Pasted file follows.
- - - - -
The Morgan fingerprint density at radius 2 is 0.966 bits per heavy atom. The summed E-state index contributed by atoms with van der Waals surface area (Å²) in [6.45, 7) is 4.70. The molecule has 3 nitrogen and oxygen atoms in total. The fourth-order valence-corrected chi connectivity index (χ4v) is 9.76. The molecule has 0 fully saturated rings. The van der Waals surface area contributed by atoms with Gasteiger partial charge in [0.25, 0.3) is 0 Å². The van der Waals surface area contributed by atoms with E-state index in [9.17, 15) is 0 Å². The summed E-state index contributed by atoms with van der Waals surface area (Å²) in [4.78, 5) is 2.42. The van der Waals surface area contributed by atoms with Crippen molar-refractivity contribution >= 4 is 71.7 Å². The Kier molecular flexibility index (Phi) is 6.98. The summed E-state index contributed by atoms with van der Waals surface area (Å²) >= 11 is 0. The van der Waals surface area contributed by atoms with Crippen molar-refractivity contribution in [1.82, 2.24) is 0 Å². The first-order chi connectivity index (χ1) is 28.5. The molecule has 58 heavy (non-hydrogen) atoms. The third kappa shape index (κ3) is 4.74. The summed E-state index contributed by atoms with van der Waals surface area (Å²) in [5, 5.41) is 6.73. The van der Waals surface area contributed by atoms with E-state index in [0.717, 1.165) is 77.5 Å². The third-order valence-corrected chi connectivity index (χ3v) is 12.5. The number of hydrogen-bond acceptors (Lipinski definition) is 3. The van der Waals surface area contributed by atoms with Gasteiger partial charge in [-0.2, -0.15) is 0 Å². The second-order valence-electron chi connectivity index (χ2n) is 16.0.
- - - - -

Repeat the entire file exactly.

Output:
The Morgan fingerprint density at radius 2 is 0.966 bits per heavy atom. The summed E-state index contributed by atoms with van der Waals surface area (Å²) in [6.45, 7) is 4.70. The molecule has 3 nitrogen and oxygen atoms in total. The fourth-order valence-corrected chi connectivity index (χ4v) is 9.76. The molecule has 0 fully saturated rings. The van der Waals surface area contributed by atoms with Gasteiger partial charge in [0.25, 0.3) is 0 Å². The van der Waals surface area contributed by atoms with E-state index in [9.17, 15) is 0 Å². The summed E-state index contributed by atoms with van der Waals surface area (Å²) in [4.78, 5) is 2.42. The van der Waals surface area contributed by atoms with Crippen molar-refractivity contribution >= 4 is 71.7 Å². The Kier molecular flexibility index (Phi) is 6.98. The summed E-state index contributed by atoms with van der Waals surface area (Å²) >= 11 is 0. The van der Waals surface area contributed by atoms with Crippen molar-refractivity contribution in [1.82, 2.24) is 0 Å². The first-order chi connectivity index (χ1) is 28.5. The molecule has 58 heavy (non-hydrogen) atoms. The third kappa shape index (κ3) is 4.74. The summed E-state index contributed by atoms with van der Waals surface area (Å²) in [5, 5.41) is 6.73. The van der Waals surface area contributed by atoms with E-state index in [0.717, 1.165) is 77.5 Å². The third-order valence-corrected chi connectivity index (χ3v) is 12.5. The number of hydrogen-bond acceptors (Lipinski definition) is 3. The van der Waals surface area contributed by atoms with Gasteiger partial charge in [-0.2, -0.15) is 0 Å². The second-order valence-electron chi connectivity index (χ2n) is 16.0.